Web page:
ISLAMABAD: The Centre for Afghanistan, Middle East & Africa (CAMEA) at the Institute of Strategic Studies Islamabad (ISSI) had a Panel Discussion on ‘Conversations on the Afghan Peace Process: Uzbekistan’s Role in Afghanistan’ which is the fourth in a series of conversations CAMEA will be having on Afghanistan – under its Conversations on the Afghan Peace Process series.
The distinguished speakers included: Mr. Ibraheem Bahiss, Consultant with Crisis Group’s Asia Program, Dr. Baktyor Mustafaev, Deputy Director of the International Institute of Central Asia Tashkent, Uzbekistan, Dr. Akram Umarov, Senior Research Fellow – The University of World Economy and Diplomacy, Tashkent, Dr. Vladimir Paramonov, Director / Founder, Central Eurasian Analytical Group, Tashkent, Uzbekistan, Ambassador Masood Khalid, Former Pakistan Counselor to Uzbekistan from 1995-98. Ambassador Aizaz Ahmad Chaudhry, Director General ISSI, and Ambassador Khalid Mahmood, Chairman BOG, ISSI, also took part in the discussion.
During her opening remarks, Ms. Amina Khan, Director CAMEA said since the Taliban takeover, with the exception of terrorist attacks by the ISKP, followed by the US drone strikes against the group, the transition process has been relatively smooth.
So far, the Taliban have presented a moderate face, where they have allowed the re-opening of schools and return of women to work – moreover, there have been talks of forming an inclusive government.
While there are some signs of resistance in the Panjsheer areas, by and far all political Afghan factions appear to be willing to work with the Taliban in an inclusive framework. However, with the US withdrawal, the real test for Taliban has only just begun.
It is imperative for the Taliban to engage with Afghan stakeholders and form a government that is inclusive and representative of all Afghans. Bewildered by instability in Afghanistan, regional actors have come to the forefront to play a more prominent role, and one such country is Uzbekistan, which has played an important role in the Afghan peace process, by engaging with all sides as well as hosting initiatives to help achieve a negotiated settlement. Moreover, Tashkent and Islamabad have a close and coordinated approach towards Afghanistan.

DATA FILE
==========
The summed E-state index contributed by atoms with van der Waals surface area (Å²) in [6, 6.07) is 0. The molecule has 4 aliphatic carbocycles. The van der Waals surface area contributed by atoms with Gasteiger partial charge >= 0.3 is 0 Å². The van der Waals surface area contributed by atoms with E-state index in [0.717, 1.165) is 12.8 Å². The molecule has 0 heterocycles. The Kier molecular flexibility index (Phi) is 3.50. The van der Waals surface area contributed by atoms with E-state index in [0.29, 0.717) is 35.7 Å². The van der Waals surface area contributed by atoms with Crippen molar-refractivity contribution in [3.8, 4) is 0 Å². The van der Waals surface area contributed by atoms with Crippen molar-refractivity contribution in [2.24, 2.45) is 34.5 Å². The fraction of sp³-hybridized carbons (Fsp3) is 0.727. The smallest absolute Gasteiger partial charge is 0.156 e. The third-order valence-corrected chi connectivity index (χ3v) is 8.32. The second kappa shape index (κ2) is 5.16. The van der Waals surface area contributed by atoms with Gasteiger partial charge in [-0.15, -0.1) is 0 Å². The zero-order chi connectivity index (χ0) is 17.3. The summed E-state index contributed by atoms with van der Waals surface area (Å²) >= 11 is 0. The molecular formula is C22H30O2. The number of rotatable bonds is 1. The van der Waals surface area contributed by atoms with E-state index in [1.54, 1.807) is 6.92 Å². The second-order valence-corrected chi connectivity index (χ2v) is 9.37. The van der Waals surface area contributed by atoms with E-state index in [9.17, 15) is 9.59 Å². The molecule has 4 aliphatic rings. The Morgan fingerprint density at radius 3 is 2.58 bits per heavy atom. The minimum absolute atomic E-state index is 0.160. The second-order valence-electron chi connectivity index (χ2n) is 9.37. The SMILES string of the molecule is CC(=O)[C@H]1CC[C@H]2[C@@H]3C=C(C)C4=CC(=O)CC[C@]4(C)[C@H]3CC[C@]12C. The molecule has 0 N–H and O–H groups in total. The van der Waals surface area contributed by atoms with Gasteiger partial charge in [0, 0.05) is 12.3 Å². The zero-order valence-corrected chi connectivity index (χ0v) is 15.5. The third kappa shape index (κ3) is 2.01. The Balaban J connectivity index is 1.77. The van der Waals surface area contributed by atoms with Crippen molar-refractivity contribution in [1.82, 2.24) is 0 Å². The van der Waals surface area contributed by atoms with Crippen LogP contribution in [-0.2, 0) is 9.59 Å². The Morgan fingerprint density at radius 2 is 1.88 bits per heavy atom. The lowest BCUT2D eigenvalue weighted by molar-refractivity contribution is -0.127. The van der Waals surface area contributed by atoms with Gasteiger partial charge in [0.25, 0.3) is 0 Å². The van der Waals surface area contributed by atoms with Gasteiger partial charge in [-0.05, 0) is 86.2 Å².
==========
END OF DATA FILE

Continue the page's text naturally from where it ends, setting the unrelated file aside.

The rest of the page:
Ambassador Aizaz said that regional countries can play a key role in Afghanistan and Uzbekistan is one such country. He raised four important questions pertaining to the Taliban; will the Taliban be able to establish stability in Afghanistan?, will the world recognize the Taliban regime in Afghanistan, how will the Taliban run the country and lastly, what will be the role of regional countries.
While talking about Uzbekistan, he said that under the dynamic leadership of President Shavkat Mirziyoyev a new era of economic prosperity has opened for Uzbekistan, under which the country can play a key role in the prosperity, peace and stability of Afghanistan.
Mr. Ibraheem Bahiss believed that there is unity among international players as well as regional countries when it comes to ensuring that Afghanistan does not become a safe haven for terrorist organizations. All the neighboring countries are concerned with the peace and stability of Afghanistan.
At this stage, the Taliban should satisfy regional countries that they will not face any threats from Afghanistan. A viable strategy for the Taliban is to try and satisfy regional countries instead of trying to satisfy all actors, since the demands of regional countries are lesser than the West and regional countries primarily want to ensure that Afghanistan is not used by terrorists.
With regard to the challenges being faced by the Taliban, Mr. Bahiss said that the Taliban-led regime in Afghanistan will face various challenges like the formation of a government, its structure and their ability to run the country. Along with this another internal challenge which Taliban might face will be satisfaction of Afghans and their acceptance for the new regime.
Dr. Baktyor Mustafaev said that Uzbekistan considers Afghanistan as an integral part of Central Asia. With the changing dynamics in the region, new opportunities for regional connectivity are emerging. The recently held conference in Tashkent in July discussed the various opportunities for regional connectivity of Central and South Asia.